This module addresses the concepts of planning, evaluating and reviewing professional development. Via a work-based placement, you will critically reflect upon the processes of professional development required for employment in the field of international development.
Dissertation (60 credit points)
This module allows you to undertake original and independent research on a chosen issue within International Development, and to produce a substantial piece of critical writing.
Following on from the Research Methods module, you will receive guidance in developing an effective and doable dissertation through research design and implementation, to analysis and writing.
How you’re taught
Assessment on the course involves including a book review, essay, reflective diary and a dissertation. The core of the course is structured with no formal examinations.
You will write a dissertation and prepare work on research methods including an assessed dissertation proposal as part of the research training element of the degree.
Field trips will allow you to learn away from the classroom and to engage with institutions and experts in the field of international development. This could include a visit to Geneva to engage with the major institutions based there, including the World Health Organization, World Trade Organization and the Office of the United Nations’ High Commissioner for Refugees (UNHCR). Alternatively, a visit to Brussels could engage with the European Community’s Directorate General for Development and representatives from the governments of the African, Caribbean and Pacific (ACP) regions.
Learn a new language
Alongside your study, you also have the opportunity to learn a new language. The University Language Programme (ULP) is available to all students and gives you the option of learning a totally new language or improving the skills you already have.
Learning a new language can:
- enhance your communication skills
- enrich your experience when travelling abroad
- boost your career prospects.
The course is designed to enhance your employability prospects by engagement with both conceptual dimensions and the practical aspects of the work based placement. Using our links with industry, you will have the opportunity to gain experience and vital contacts within a wide range of roles directly linked to international development.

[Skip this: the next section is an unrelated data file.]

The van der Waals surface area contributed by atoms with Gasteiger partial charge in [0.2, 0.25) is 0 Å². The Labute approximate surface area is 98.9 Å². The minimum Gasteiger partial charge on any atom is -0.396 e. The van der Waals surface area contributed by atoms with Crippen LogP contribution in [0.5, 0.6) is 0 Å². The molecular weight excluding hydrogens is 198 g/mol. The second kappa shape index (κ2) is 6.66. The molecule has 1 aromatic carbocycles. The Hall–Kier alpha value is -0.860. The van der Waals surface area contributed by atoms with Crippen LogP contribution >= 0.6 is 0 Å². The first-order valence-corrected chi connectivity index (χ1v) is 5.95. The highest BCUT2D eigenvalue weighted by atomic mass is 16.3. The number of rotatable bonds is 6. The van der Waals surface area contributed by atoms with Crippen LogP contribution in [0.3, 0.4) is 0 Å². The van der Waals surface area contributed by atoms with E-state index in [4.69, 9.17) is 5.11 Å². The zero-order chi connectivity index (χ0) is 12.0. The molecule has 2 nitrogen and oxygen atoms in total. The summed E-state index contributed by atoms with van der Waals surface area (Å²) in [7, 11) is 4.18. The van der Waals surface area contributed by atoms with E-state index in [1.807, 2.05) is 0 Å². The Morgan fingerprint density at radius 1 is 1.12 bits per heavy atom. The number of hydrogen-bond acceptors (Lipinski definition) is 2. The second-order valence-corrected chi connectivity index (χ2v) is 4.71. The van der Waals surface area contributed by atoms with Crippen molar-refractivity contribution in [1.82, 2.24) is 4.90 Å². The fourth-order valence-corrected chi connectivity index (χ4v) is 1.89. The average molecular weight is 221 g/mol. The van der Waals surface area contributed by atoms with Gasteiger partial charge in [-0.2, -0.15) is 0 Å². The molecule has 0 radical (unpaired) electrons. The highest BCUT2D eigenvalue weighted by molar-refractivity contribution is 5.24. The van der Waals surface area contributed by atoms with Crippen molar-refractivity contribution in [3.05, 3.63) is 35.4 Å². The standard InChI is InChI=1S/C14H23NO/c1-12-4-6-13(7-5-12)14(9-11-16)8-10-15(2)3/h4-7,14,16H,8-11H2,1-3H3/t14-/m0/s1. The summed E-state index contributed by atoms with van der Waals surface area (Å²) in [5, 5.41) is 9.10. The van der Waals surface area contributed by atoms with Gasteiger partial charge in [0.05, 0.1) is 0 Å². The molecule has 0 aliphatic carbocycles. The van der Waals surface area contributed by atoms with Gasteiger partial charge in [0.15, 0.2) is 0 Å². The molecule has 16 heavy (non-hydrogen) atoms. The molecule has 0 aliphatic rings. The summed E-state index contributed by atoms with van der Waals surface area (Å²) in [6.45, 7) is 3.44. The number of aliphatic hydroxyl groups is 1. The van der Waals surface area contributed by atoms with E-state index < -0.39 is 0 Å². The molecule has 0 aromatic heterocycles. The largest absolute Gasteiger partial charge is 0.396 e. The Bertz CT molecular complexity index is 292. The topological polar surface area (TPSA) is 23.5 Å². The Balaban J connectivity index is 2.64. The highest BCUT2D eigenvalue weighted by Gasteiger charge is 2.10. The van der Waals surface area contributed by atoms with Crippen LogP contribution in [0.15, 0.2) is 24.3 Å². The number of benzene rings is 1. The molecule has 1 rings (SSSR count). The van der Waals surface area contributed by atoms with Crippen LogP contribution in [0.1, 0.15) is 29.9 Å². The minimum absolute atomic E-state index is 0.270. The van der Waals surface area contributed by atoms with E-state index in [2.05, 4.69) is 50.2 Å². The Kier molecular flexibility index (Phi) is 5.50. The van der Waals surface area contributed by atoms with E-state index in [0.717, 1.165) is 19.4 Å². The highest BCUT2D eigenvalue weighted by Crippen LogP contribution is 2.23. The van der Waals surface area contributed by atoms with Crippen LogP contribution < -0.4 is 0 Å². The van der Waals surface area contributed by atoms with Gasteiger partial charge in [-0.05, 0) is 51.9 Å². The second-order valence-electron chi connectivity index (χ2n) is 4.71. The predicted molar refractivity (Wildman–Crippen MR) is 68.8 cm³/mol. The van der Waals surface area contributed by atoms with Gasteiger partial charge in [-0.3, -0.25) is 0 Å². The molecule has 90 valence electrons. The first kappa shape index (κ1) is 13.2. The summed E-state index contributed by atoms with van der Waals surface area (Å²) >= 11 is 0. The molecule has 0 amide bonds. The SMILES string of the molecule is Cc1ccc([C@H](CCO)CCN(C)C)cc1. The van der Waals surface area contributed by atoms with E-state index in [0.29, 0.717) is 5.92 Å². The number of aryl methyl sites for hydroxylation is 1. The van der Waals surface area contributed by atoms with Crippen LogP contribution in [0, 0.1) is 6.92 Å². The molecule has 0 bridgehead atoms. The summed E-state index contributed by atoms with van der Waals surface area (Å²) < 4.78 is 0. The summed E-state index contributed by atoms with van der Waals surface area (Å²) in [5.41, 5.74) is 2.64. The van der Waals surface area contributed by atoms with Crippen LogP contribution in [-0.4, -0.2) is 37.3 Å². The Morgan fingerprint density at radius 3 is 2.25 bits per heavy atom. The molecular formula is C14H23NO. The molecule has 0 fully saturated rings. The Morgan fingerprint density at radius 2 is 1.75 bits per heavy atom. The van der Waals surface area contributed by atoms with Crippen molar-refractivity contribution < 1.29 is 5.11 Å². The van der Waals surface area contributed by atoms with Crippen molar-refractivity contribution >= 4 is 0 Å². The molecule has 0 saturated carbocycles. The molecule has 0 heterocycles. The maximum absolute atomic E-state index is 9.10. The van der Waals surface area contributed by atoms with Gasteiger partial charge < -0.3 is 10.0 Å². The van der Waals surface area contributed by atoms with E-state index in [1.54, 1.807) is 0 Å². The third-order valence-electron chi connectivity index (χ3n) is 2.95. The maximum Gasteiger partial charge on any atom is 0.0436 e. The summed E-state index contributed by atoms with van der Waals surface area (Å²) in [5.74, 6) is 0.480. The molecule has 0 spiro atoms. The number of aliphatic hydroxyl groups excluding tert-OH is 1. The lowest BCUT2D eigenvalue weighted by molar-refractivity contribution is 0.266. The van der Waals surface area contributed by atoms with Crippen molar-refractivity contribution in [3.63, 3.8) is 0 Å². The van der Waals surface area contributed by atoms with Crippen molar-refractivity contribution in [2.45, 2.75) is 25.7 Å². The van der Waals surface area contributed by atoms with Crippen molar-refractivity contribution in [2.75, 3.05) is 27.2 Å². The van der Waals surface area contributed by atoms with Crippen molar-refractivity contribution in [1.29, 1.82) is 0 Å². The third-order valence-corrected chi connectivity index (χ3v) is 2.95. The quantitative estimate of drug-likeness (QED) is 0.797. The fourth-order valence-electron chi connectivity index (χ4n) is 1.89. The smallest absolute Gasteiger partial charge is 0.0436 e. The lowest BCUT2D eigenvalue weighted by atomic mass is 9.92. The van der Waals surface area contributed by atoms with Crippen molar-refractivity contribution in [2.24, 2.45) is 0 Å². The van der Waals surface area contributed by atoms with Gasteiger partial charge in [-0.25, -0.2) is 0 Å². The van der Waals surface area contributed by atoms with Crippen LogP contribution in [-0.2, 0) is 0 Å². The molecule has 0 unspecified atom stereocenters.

Graduates have gone on to work in posts in local, regional and national governments, intergovernmental organisations (including the UN and EC), multinational corporations (MNCs) and a range of development-related non-governmental organisations (NGOs).
Several international alumni have returned to positions working within government departments of their home countries.
- A UK honours (minimum 2.2) degree in a relevant subject, or equivalent
- Applicants from candidates with non-standard entry qualifications will be considered on an individual basis.
We accept qualifications from schools, colleges and universities all over the world for entry onto our courses. If you’re not sure how your international qualification matches our course requirements, please visit our international qualifications page.
If you need to do a Pre-Masters course to meet our course requirements please visit Nottingham Trent International College (NTIC). If you’re already studying in the UK at a school or college and would like to know if we can accept your qualification please visit our pre-masters and foundation courses page.
English language entry requirements
If English is not the first language you need to show us that your language skills are strong enough for intensive academic study. We usually ask for an IELTS test and we accept some alternative English language tests.
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Last updated September 28, 2018